Step 3: Filing the Certificate of Incorporation in Connecticut
After you appoint the initial board of directors in your Connecticut corporation, the next step is to write and file a Certificate of Incorporation. In writing, the Connecticut Certificate of Incorporation, the corporation name, principal place of business, the purpose of business, Connecticut Resident Agent contact information, and the names and addresses of incorporators and/or initial board members, should be written.
Filing a Certificate of Incorporation in Connecticut may be done with three ways, online, by mail and in-person. The Certificate of Incorporation fee may vary from different states. However, in Connecticut, it costs $250 for filing online, in-person and by mail.
- Online Filing: Get the online form from Secretary of State, fill it up, and submit. Don’t refresh the page during the process. It will erase everything.
- Offline filing: Send the form by mail to Business Service Division, Connecticut Secretary of the State, P.O. Box 150470, Hartford, CT 06115. Or drop it off in person to Business Services Division, Connecticut Secretary of the State, 165 Capitol Ave., Suite 1000, Hartford, CT 06106.
Step 4: Draft Corporate Bylaws
Now you are done filing a Certificate of Incorporation in Connecticut, the next step is to draft corporate bylaws. Corporate bylaws are the basic rules that control a corporation. It includes the organization’s structure, processes, laws, and rules. As a result, all personnel, managers, and corporation members must obey the firm’s rules.
In creating corporate bylaws, you should include the following on how the decisions will be made-
- The responsibilities are given to each officer.
- How will judgments in business be made?
- Where and when are the annual shareholder meetings?
- The minimum number of shareholders required for decision-making.
- Location and timing of dividend payments.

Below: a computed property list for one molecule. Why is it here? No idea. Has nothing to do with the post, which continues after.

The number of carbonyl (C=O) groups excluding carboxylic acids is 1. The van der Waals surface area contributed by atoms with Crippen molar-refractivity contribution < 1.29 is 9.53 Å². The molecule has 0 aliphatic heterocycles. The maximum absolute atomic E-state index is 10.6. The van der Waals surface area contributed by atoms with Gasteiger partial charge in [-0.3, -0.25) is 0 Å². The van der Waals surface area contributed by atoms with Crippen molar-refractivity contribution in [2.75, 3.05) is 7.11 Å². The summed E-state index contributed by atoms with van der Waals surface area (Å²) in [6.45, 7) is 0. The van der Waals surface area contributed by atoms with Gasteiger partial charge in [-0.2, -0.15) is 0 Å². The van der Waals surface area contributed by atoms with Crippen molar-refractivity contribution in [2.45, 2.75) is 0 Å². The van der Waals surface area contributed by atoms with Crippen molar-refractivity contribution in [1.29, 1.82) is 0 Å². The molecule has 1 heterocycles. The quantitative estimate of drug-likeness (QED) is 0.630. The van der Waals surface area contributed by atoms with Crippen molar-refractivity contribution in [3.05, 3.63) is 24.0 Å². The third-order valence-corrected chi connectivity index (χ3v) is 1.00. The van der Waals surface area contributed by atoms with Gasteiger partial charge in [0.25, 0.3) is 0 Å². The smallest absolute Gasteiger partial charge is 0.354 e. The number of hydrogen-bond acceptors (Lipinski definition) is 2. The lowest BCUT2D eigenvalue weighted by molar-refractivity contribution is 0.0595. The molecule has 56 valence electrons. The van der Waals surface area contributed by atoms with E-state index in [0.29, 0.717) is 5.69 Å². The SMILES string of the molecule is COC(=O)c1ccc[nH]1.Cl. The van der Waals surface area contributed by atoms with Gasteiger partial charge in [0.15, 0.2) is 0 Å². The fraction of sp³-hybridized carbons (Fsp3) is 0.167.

Step 5: Hold the First Board of Directors’ Meeting
After drafting the corporate bylaws, gather all the board of directors for the first meeting. This meeting will be finalized by appointing directors to manage the company’s daily operations, approve the bylaws, choose the corporation’s accounting year, and approve the stock issue. All board meetings should have minutes taken and stored with the company’s records.
Step 6: Issuing Stock in a Corporation
After starting your Connecticut corporation, one of the first official corporate actions is issuing stock to the shareholders. Keep track of the number of shares issued to each shareholder and the purchase price. A corporation in Connecticut is managed by its shareholders, who contribute to the business in exchange for ownership shares.
Even though drafting and finalizing a shareholders agreement is unnecessary, I suggest you still comply since it will benefit your corporation and its shareholders. A small business’s shareholders enter into a shareholder agreement contract. It establishes how ownership will be handled in unexpected situations, like a shareholder passes away, retires, becomes disabled, or quits the corporation. Early on in the life of your Connecticut corporation, signing a shareholders’ agreement can help maintain corporate continuity and prevent future disputes.
Step 8: Request an EIN in Connecticut
After everything is in place, you should get or request an Employer Identification Number (EIN). An EIN will serve as the tax ID for your Connecticut corporation. EIN can be obtained from the Internal Revenue Service (IRS). It is a 9-digit number similar to Social Security Number. EIN, however, is distinct from SSN. It is only used for business-related activities, particularly for submitting general taxes. The form must be completed and uploaded to the IRS website.
The application of an EIN in Connecticut can be through the following:
- Apply Online- The EIN online application is the preferred method for customers to apply for and obtain an EIN.
- Apply by Fax- Taxpayers can fax the completed Form SS-4 application to the appropriate fax number), after ensuring that Form SS-4 contains all of the required information.
- Apply by Mail- The EIN application Form SS-4 can be filed via mail. The processing time frame to receive the mail is 4 weeks.
- Apply by Telephone-International Applicants – International applicants may call 267-941-1099 (not a toll-free number) from 6 a.m. to 11 p.m. (Eastern Time) Monday through Friday to obtain their EIN.
After you have your EIN number, you can benefit in a number of ways. It will give your corporation the final advantage necessary to operate at full capacity without encountering legal or judicial issues.
Step 9: Get Licenses and Permits for your Corporation in Connecticut
Before your corporation operates in Connecticut, you must have a business license. A business license is a document issued by a government agency that permits you to operate your business in the geographic region that that agency governs. To legally operate your corporation, you’ll need a business license. Numerous corporate licenses need to be filed and renewed regularly. Check out how to get business licenses and permits in Connecticut to know more.